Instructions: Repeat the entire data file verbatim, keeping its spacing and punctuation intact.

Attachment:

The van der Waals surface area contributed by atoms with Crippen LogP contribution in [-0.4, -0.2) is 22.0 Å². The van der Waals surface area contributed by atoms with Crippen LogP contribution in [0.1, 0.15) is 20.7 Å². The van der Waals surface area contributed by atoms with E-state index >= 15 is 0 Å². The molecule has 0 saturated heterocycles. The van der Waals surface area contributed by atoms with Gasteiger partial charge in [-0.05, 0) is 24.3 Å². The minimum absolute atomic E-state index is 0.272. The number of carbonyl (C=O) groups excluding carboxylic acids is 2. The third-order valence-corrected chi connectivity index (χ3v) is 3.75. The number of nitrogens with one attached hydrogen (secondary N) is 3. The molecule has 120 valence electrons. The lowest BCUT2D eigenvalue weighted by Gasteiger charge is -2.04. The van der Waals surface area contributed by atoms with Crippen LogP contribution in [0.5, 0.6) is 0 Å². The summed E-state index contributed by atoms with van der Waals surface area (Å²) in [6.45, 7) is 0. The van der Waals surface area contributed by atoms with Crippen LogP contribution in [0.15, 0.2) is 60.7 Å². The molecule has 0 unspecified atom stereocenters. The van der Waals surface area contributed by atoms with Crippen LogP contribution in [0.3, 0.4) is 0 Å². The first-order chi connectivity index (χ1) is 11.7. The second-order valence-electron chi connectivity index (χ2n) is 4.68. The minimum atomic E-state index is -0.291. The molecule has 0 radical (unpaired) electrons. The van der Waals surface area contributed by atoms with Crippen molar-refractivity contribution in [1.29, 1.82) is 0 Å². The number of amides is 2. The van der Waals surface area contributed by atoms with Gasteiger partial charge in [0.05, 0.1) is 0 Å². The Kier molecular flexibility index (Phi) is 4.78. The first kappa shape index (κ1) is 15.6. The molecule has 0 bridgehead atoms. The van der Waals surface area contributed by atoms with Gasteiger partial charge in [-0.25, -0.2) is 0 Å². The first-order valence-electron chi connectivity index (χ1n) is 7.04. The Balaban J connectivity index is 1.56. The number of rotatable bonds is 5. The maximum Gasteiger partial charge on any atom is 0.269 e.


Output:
The van der Waals surface area contributed by atoms with Crippen LogP contribution in [-0.4, -0.2) is 22.0 Å². The van der Waals surface area contributed by atoms with Crippen LogP contribution in [0.1, 0.15) is 20.7 Å². The van der Waals surface area contributed by atoms with E-state index >= 15 is 0 Å². The molecule has 0 saturated heterocycles. The van der Waals surface area contributed by atoms with Gasteiger partial charge in [-0.05, 0) is 24.3 Å². The minimum absolute atomic E-state index is 0.272. The number of carbonyl (C=O) groups excluding carboxylic acids is 2. The third-order valence-corrected chi connectivity index (χ3v) is 3.75. The number of nitrogens with one attached hydrogen (secondary N) is 3. The molecule has 120 valence electrons. The lowest BCUT2D eigenvalue weighted by Gasteiger charge is -2.04. The van der Waals surface area contributed by atoms with Crippen LogP contribution in [0.5, 0.6) is 0 Å². The summed E-state index contributed by atoms with van der Waals surface area (Å²) in [6.45, 7) is 0. The van der Waals surface area contributed by atoms with Crippen LogP contribution in [0.15, 0.2) is 60.7 Å². The molecule has 0 unspecified atom stereocenters. The van der Waals surface area contributed by atoms with Crippen LogP contribution in [0.3, 0.4) is 0 Å². The first-order chi connectivity index (χ1) is 11.7. The second-order valence-electron chi connectivity index (χ2n) is 4.68. The minimum atomic E-state index is -0.291. The molecule has 0 radical (unpaired) electrons. The van der Waals surface area contributed by atoms with Crippen molar-refractivity contribution in [1.29, 1.82) is 0 Å². The number of amides is 2. The van der Waals surface area contributed by atoms with Gasteiger partial charge in [0.05, 0.1) is 0 Å². The Kier molecular flexibility index (Phi) is 4.78. The first kappa shape index (κ1) is 15.6. The molecule has 0 bridgehead atoms. The van der Waals surface area contributed by atoms with Gasteiger partial charge in [-0.25, -0.2) is 0 Å². The first-order valence-electron chi connectivity index (χ1n) is 7.04. The Balaban J connectivity index is 1.56. The number of rotatable bonds is 5. The maximum Gasteiger partial charge on any atom is 0.269 e.